Thursday, September 24, 2009

Speaking at BAH

I spent a portion of Wednesday evening with some interesting people at Bakery After Hours (BAH) held with the support of the Nashoba Brook Bakery in West Concord, MA. Kim Novick (this is his creation) invited me to be part of the inaugural BAH-Slam, something akin to a poetry-slam but featuring people speaking about their passions (and without dim lighting and a smoke-filled room) instead of reciting verse. By the way, if you're in Eastern Massachusetts, Nashoba Brook Bakery's bread is available at some local retailers, and it's darn good.

I arrived in full cycle commuting regalia, complete with spandex, blinky lights, and my Seven Cycles messenger bag to add to my bike commuter "legit-ness". After performing my presto-chango into more fitting attire, I proceeded to blend in with the gathered people and talk a bit about what we were all there for.

I chatted with one of the other speakers, Gwen Acton (sharing a name with Concord's neighbor to the west) CEO of Vivo Group. It was nice to talk a bit and ramble on about what I was there for. I'm glad that my interest in what the "real economy" is all about v. the "shadow economy" of finance id not make her eyes glaze over. Thank you. I did not have the chance to chat with Vinnie Sestito, the closing speaker before we started other than a cursory "hello". That was OK as I was up on the stage and had an up close and personal experience of his passion for connecting people through conversation. I also had the privilege of meeting Harry Bartlett of Bartlett Interactive, one of the co-sponsors of the event and part of the entertainment, laying down some smooth blues riffs on his Fender Strat before we started. Harry's comments about the evening's events are in his Grow Blog.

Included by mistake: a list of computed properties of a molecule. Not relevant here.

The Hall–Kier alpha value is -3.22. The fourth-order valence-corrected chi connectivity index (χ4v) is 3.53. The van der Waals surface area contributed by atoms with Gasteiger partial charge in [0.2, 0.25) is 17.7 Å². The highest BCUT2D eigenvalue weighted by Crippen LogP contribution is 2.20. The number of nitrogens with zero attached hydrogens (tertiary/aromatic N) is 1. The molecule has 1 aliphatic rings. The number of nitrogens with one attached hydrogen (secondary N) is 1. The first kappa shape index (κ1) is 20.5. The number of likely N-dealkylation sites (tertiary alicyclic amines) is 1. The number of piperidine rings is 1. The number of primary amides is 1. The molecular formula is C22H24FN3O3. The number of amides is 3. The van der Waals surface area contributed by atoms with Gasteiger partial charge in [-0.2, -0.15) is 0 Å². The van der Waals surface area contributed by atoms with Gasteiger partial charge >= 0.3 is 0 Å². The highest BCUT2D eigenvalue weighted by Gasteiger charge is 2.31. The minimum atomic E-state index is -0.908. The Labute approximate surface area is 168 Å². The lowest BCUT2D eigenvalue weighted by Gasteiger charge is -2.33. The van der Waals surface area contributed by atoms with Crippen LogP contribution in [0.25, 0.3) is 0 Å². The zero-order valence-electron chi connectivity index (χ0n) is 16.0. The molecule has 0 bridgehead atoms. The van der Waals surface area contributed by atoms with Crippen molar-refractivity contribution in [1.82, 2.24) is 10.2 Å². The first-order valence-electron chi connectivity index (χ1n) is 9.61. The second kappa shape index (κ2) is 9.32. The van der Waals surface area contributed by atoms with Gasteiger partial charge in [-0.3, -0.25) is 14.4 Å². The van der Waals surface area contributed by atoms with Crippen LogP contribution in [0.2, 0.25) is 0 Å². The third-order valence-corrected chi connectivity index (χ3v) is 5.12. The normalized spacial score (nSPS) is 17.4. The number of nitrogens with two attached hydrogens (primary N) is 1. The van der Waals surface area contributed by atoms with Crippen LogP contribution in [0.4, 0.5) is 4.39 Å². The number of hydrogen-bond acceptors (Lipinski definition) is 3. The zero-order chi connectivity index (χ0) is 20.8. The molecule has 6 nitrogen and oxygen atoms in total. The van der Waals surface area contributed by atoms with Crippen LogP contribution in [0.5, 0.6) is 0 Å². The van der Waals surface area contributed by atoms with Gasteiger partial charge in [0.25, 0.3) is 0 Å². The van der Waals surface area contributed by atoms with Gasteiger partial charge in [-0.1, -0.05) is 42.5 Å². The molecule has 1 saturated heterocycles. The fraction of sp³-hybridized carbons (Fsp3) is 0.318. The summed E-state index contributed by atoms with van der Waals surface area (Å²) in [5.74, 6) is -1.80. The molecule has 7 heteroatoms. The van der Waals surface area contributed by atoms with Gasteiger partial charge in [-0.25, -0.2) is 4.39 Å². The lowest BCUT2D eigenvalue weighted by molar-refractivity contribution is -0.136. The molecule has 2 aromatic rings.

It was fun to be invited to speak as the "sustainability/green" representative, considering my recent matriculation from recently accredited BGI. It was fun to think about what it is I would like to do with the education I just invested time and money in. More importantly, I said "yes" in an instance when I might have said "no", opening the possibilities associated with meeting new people.

I winged it. I talked a bit about my excitement about the interest in local food and local economic development, touching upon the concept of peak oil as an influencer of my belief that strong regional economies will be a necessity in the coming decades. I was quick to qualify my comments about peak oil; I was not there to be the bug-eyed alarmist seeking to scare them into action, but wanted to at least mention the concept. I was happy that some of the people started to talk amongst themselves about the concept of local economies, revealing deeply held assumptions about what local economic development is, and what level of development we hope to help the world attain. I did not have the chance to connect with this conversation...something to be remedied at another time.

I did have the pleasure of meeting Art Wu of Archimatica. He lives in the area and has a passion for determining how to create systems or suburbanites to connect and share car rides from 'burb to 'burb. Leveraging mobile technology is part of the plan, and considering the towns surrounding Boston between 128 and 495 are relatively affluent, odds are a high percentage of people have iPhones and Blackberries. I hope to see it develop into something with impact.

The ride home was great; longer than I thought, quite sultry for September, and a great way to decompress from the evening's activities. As I passed by the edge of the Cambridge Reservoir on the Lincoln/Lexington line, a small fox saw me coming with my bright headlights and trotted down the street in front of me for ~20 yards or so...I could hear the toenails clicking rapidly on the pavement. I bet the lack of noise associated with the lights was confusing.

The running fox capped off a wonderful evening of conversation and connection.

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